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Forget reminding yourself to ever have a cup of coffee again, because the latest Nespresso gadget will make that cup when you tell it to using only your phone (and a coffee pod).
The instant espresso market we refer to as “inspresso” is hot at the moment, but most of the machines tend to offer a plastic look that might be premium, but generally isn’t. What if you want something that is truly premium?
Nespresso’s encapsulated coffee machines have never been about the properly premium finish, but in a new machine built by Kitchenaid, it’s all about the old fashioned charm.
Nespresso’s brand of instant espresso sure does attract a lot of attention, but if you’re after more than an espresso — say something with milk in it — you have to do it yourself, pouring the milk separately. Unless you eye the Lattissima range, and that’s one model Nespresso is giving the gift of touch.
Encapsulated coffee machines have been hitting lower price points lately, but what if you want the best of the best of the best? DeLonghi and Nespresso have teamed up to show just what is possible with a new Lattissima, built for people who really, really, really love a cup.
Like most Australians, our love affair with coffee is a constant one, and partially thanks to the caffeine injection we just had, we’re buzzing about a new Nespresso machine DeLonghi has engineered.
The entry point for Nespresso's coffee system has been lowered, but just what does $249 buy?
Consumers have quite a few choices when it comes to trying out one of the encapsulated coffee machines that make up the Nespresso range, and they’re about to get one more, with Breville adding a newbie to the mix.
Good news if you’re a tea drinker, because the encapsulated coffee machines can now make tea with specialised tea pods. But with teabags being dirt cheap, are these capsules even worth it?
There are plenty of coffee pod competitors out there, but only one Nespresso, and this year the big N plans to show how it can improve its entry-level U machine, by cutting out one cord and combining two devices.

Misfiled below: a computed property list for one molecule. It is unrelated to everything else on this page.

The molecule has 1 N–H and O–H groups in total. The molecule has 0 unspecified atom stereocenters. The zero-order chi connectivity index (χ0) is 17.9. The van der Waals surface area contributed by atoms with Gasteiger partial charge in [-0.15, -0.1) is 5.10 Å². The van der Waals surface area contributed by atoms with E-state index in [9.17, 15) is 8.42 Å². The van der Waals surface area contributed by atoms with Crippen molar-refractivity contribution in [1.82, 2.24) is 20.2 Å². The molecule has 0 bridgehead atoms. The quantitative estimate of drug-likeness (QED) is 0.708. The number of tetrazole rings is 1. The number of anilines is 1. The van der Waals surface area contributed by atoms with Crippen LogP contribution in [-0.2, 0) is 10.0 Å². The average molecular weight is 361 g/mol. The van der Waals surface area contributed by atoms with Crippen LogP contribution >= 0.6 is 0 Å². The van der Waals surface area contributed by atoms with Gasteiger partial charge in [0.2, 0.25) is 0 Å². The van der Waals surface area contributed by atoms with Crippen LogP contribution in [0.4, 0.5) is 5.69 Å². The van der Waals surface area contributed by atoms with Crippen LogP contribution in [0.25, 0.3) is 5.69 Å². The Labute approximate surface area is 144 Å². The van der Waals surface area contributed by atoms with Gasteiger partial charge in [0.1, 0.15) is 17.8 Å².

Encapsulated coffee machines have never been hotter, much like the beverages they dispense, and now to make things easier, Nespresso is connecting its Aeroccino milk frother for a more seamless cappuccino experience.
There's news going around that DeLonghi won't be the only maker of the popular Nespresso machines this year, with Breville joining in manufacturing its own machines locally. Based on that, we think we may have found what could serve as the template for this new venture.
Nespresso may have the edge on coffee pods and capsules – hardly surprising, since it practically defined and created the industry – but it's not the only company making them, with an Australian brand trying its hand at making a pod range.
We'll admit it: we love our Nespresso pod machine, but while the coffee variety Nespresso puts out is pretty decent, we're still sticklers for the lovely cuppa our local can provide across the road. So we wondered, just what would we have to do to throw that coffee into coffee pods?
Nespresso compatible machines are getting less expensive, and Kmart is joining with its own Homemaker brand model, compatible with the patented Nespresso capsule system and grabbing a price tag well under the hundred dollar mark.
Here at GadgetGuy, we're avid coffee drinkers. We have to be, what with reporting on technology, so we need to be wired. And we like our coffee long, because it essentially means more caffeine. But something about the Nespresso machines has us wondering… outside of amount, what exactly is the difference between the short and the long cups?